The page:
Aromatase inhibitors, a type of hormone therapy used to treat advanced breast cancer in postmenopausal women, result in a small but significant increase in overall survival when compared to other hormone treatments, according to a new systematic review of studies.
In addition, aromatase inhibitors -- drugs known as Arimidex, Aromasin and Femara -- are less likely to cause blood clots and vaginal bleeding than other hormone treatments, said review co-author Judith Bliss of the Institute of Cancer Research in London.
The review analyzed 30 studies involving the treatment of advanced breast cancer, encompassing more than 10,000 postmenopausal women.
Bliss and colleagues were surprised at how few of the reviewed studies presented data on overall survival for women taking aromatase inhibitors. "Survival data was only available for about half of the women," Bliss said.
The available data showed an 11 percent reduction in the risk of death compared to women not receiving aromatase inhibitors.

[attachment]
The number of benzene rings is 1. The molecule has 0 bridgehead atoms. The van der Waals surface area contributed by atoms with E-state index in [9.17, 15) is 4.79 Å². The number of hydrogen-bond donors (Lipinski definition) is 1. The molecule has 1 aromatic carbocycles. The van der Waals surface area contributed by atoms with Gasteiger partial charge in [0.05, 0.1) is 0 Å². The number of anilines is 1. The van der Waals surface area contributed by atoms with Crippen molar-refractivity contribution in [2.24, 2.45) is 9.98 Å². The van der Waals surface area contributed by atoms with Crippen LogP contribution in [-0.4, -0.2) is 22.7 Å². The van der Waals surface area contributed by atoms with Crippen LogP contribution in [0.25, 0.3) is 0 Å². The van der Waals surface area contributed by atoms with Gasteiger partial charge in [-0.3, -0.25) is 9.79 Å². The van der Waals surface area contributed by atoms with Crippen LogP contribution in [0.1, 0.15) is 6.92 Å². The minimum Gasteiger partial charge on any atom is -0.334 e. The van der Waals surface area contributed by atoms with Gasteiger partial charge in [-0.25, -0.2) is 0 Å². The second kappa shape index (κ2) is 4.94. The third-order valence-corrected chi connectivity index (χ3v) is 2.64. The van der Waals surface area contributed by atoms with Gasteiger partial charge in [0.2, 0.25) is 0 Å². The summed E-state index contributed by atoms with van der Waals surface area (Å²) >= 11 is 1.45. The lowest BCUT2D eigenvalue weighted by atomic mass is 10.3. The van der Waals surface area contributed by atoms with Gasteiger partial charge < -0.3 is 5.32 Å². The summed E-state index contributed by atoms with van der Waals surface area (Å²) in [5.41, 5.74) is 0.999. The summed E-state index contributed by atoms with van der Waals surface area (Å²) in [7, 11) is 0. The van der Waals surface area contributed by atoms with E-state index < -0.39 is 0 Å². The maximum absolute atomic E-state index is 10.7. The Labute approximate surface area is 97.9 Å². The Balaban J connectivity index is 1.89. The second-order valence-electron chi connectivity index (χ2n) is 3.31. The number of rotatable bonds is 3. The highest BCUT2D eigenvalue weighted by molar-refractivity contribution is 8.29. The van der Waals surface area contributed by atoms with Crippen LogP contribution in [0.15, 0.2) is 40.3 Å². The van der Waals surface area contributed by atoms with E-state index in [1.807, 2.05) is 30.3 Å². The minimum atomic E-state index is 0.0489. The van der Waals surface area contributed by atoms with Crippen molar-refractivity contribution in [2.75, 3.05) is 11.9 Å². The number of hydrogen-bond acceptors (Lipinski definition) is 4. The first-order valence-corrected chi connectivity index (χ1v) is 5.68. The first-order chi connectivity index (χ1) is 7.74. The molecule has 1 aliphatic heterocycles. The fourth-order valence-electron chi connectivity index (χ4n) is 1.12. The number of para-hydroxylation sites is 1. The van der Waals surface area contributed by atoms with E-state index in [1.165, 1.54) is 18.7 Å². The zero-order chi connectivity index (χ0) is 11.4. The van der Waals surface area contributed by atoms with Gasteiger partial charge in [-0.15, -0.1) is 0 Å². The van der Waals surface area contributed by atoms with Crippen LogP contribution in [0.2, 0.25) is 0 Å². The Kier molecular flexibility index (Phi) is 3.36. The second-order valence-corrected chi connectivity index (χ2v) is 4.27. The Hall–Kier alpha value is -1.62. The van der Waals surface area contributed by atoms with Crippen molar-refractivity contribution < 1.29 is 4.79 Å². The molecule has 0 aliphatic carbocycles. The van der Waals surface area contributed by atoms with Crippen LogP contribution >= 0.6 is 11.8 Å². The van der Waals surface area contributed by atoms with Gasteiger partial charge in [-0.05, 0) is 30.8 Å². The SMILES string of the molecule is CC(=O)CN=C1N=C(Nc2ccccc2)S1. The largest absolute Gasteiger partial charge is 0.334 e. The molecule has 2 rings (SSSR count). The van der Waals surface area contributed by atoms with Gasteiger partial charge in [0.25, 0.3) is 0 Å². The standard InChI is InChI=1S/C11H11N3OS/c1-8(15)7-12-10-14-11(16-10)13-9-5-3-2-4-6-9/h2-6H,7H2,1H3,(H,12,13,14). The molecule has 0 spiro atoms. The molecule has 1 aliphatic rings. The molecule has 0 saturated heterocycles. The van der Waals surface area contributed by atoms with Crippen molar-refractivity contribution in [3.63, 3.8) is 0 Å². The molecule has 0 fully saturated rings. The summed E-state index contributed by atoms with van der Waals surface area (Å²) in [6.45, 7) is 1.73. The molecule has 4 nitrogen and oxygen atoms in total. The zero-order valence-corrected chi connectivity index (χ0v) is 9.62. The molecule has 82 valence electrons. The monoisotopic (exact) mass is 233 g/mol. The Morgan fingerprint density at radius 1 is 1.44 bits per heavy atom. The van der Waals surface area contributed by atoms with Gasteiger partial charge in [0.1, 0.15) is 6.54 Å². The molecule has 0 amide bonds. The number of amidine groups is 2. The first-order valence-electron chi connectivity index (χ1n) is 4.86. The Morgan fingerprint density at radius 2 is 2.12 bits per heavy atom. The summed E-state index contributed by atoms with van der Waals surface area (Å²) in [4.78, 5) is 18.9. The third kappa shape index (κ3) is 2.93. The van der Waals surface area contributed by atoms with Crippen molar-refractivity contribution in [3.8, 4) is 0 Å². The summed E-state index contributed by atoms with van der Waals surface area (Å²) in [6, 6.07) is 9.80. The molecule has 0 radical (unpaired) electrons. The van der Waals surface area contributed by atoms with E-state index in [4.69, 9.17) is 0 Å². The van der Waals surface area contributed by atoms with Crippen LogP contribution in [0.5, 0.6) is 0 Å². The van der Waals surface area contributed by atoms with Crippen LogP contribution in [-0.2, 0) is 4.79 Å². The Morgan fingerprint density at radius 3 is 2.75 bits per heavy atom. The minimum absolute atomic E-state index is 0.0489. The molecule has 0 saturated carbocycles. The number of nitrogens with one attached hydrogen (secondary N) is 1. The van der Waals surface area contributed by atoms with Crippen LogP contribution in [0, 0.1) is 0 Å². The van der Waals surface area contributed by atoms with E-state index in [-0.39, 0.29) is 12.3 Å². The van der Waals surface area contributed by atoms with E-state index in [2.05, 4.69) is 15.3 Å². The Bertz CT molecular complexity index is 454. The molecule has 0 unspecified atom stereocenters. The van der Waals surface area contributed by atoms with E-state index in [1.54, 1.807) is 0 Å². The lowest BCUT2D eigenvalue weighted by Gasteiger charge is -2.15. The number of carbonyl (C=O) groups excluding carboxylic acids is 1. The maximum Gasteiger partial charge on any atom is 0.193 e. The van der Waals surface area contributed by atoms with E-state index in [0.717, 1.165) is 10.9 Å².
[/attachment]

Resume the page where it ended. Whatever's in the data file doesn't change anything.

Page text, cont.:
The review appears in the current issue of The Cochrane Library, a publication of The Cochrane Collaboration, an international organization that evaluates medical research. Systematic reviews draw evidence-based conclusions about medical practice after considering both the content and quality of existing medical trials on a topic.
The treatment of advanced breast cancer in women who have gone through menopause usually involves a combination of surgery, radiation, chemotherapy, hormonal and biological therapies. In many breast cancers, estrogen stimulates tumor growth. Aromatase inhibitors work by limiting a woman's production of estrogen.
Several aromatase inhibitors, including anastrozole (Arimidex), exemestane (Aromasin) and letrozole (Femara) have been available for clinical use for the past decade or so.